Compare the pattern of reasoning that leads him to infer that lightness is nothing but less heavy and heaviness is a character of all bodies, with what he says here in the case of motion and change of motion and the causes of motion and change of motion. Substituting ‘lightness’ with ‘slowness’ and ‘less heavy’ with ‘lesser speed’, ‘heaviness’ with ‘speed’ and ‘bodies’ with ‘motion’, the statement underlined above reads: Slowness is nothing but lesser speed and speed is a character of all motion. This is a typically Galilean method of solving the problem.

Though it falls short of finality, the remarkably Galilean turn, necessary for the emergence of modern physics, takes place here. This has been made possible by a specific pattern of thinking in terms of contraries. This pattern has an added advantage over, and is not accessible to, the categorical way of thinking. The main point is that the contraries cannot become two separate qualitatively or quantitatively distinct categories, but belong to one scale and are therfore commensurable. This point is entirely missing in Aristotle, despite the fact that he shows awareness and inclination towards principles characterized by contraries.

Aristotle realizes, as Galileo does, that media as well as weight affect the motion of bodies. Galileo would not deny that corporeal (dense) nature of the media would resist motion, but he would not accept it for all kinds of motion, because of the reasons mentioned above. It may appear as though Galileo is introducing a new taxonomy unknown to Aristotle. Was Aristotle wrong in taxonomizing kinds of motion? It appears not. Galileo does not disagree with Aristotle on this point. He, however, disagrees with him on the corresponding taxonomizing of the kinds of causes of motion. That is causes need not follow the same taxonomic pattern of effects, and this for the very important reason that one cause is sufficient to explain (by generating) all varieties and effects of (natural) motion. Suppose for every kind of effect there should exist a corresponding cause, then there should be as many causes as there are effects. The simplicity and systematicity of causal explanation, however, consists in reducing a large number of effects to a single unifying causal principle.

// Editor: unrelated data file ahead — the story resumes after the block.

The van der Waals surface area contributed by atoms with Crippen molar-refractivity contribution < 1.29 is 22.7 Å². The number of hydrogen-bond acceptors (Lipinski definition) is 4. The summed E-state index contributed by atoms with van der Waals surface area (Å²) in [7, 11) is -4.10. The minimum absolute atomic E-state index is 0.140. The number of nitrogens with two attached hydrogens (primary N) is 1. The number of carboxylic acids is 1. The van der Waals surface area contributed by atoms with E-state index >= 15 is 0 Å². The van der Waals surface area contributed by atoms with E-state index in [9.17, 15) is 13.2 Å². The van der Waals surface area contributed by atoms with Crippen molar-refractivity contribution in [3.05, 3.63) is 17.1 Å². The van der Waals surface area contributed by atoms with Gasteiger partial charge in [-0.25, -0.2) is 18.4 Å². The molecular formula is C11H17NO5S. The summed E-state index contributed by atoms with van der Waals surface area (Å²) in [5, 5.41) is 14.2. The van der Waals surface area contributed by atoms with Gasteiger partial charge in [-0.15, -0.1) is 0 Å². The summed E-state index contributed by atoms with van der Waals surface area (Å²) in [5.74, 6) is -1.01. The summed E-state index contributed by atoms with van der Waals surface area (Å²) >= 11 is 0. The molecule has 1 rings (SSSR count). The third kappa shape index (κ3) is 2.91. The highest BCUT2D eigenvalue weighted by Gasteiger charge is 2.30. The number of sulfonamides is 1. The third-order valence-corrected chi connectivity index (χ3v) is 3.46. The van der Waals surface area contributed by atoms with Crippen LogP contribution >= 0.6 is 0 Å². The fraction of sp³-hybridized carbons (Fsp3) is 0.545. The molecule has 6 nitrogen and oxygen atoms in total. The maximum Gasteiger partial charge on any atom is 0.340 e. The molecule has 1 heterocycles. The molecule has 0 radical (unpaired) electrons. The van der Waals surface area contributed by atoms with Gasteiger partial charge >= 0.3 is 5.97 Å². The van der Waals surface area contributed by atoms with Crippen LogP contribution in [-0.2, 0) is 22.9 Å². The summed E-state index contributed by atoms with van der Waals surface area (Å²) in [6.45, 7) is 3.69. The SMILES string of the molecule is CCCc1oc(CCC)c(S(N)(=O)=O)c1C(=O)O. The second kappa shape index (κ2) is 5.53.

Extending the Argument

Already Galileo has laid a secure foundation for the construction of an alternative interpretative framework to Aristotle’s, for the investigation of the problems of motion. However many specific and deeply held beliefs of Aristotelian science need to be demolished before erecting the alternative structure.

In the eighth and ninth chapters Galileo advances a large number of arguments, most of them in the form of what we today call thought (gedanken) experiments, against Aristotle’s thesis that there is a direct proportionality between largeness (greater weight) of a body and its speed in natural motion.

Aristotle’s view as presented in De Caelo[273b30-274a2] is as follows:

A given weight moves a given distance in a given time; a weight which is as great and more moves the same distance in a less time, the times being in inverse proportion to the weights. For instance, if one weight is twice another, it will take half as long over a given movement.

Similar statements asserting that larger and/or heavier bodies move quicker have been made in De Caelo 290a1-2; 277b4-5; 309b11-15; 394a13-15; and in Physics 216a13-16. The law as stated is also believed to be true of the weightless element fire. He says in De Caelo:[277b4-5]

The greater the mass of fire or earth the quicker always is its movement towards its own place.

It is clear from these statements that ratios of the speeds of their motion downwards for earth, and upwards for fire, is proportional to the sizes of the bodies. Since Aristotle had no notion of mass, we interpret the term ‘mass’ as ‘massive’ or ‘larger’ or ‘voluminous’.